Where Φ the constant of integration θ is the angular position at t = 0. Setting θ equal to zero for convenience and substituting Equation (A6) into Equation (1) results in the equation of a frequency-modulated signal in the time domain:
(A7)
The ratio of peak deviation, Δω to the modulating frequency ƒm is called the modulation index, β:
(A8)
Where Δƒ and ƒm are the peak deviation and modulation rate, both in units of Hertz. Substituting Equation (A8) into Equation (A7) gives the equation for the frequency-modulated signal in terms of modulation index:
e = A sin(ω_{c}t + β sin ω_{m}t) (A9)
It is important to note that the modulation index β has the units of radians and represents the maximum instantaneous phase deviation from the unmodulated carrier wave. In some instances, this is a potential limitation of FM performance.
The frequency components making up the spectrum of the FM signal represented by Equation (A9) can be found by expanding the right-hand side of the equation by the trigonometric formula for the sum of two angles and evaluating the resulting expression, This yields,
(A10)
Where J_{n}(β) is the Bessel function of the first kind and n^{th} order with argument β.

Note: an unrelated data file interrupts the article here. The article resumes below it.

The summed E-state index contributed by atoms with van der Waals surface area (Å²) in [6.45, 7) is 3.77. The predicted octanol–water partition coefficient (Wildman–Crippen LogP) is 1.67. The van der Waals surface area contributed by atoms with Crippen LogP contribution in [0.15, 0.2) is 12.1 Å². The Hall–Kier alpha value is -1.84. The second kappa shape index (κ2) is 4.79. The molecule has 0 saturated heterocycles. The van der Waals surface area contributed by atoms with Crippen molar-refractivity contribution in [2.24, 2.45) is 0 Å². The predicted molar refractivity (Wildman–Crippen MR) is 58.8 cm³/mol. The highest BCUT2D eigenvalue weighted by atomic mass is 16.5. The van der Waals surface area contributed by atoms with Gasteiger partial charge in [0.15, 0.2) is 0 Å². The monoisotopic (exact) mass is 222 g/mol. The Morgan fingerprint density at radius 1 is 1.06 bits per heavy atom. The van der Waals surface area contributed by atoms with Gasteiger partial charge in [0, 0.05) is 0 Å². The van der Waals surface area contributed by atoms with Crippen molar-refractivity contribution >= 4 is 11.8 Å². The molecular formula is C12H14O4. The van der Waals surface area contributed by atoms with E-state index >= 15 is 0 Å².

From Equation (A10) it can be seen that the frequency spectrum of an FM signal consists of an infinite number of sideband pairs on each side of the carrier spaced at multiples of the modulating frequency. The magnitude of the carrier and each pair of sidebands is given by Bessel functions of the modulation index.
It should be remembered that the foregoing derivation is based on a sinusoidal modulating waveform. For non-sinusoidal modulation, the frequency spectrum becomes very complicated.
Phase-Modulation
A phase-modulated signal is a sine wave as represented in Equation (A4) where the phase, θ is varied with the modulating signal. Thus for a sinusoidal modulating signal at frequency ω_{m} we have,
θ = θ_{0} + Δθ sin ω_{m}t (A11)
Where θ_{0} is the phase in the absence of modulation and Δθ is the peak phase change caused by the modulating signal, and is called the phase modulation index. Equation (A11) implies that the modulating voltage varies in accordance with sin(ω_{m}t). Note that this is 90 degrees different than the case of Equation (A5) which was used to develop frequency-modulation.
Substituting Equation (A11) into Equation (A4) and setting θ_{0} = 0 for convenience^{14} yields the equation for a phase-modulated signal in the time domain:
e = A sin(ω_{c}t + Δθ sin ω_{m}t) (A12)
Note the similarity of Equation (A12) which describes phase-modulation to Equation (A9), repeated here, which describes frequency-modulation.
e = A sin(ω_{c}t + β sin ω_{m}t) (A9)
In both cases, the modulation indices have the units of radians and represent the maximum instantaneous phase deviation from the unmodulated carrier wave. However, the phase modulation index, Δθ is proportional to the peak amplitude of the modulating signal, and is independent of the modulating frequency while the frequency-modulation index, &beta is proportional to the peak amplitude of the modulating signal and inversely proportional to the modulating frequency.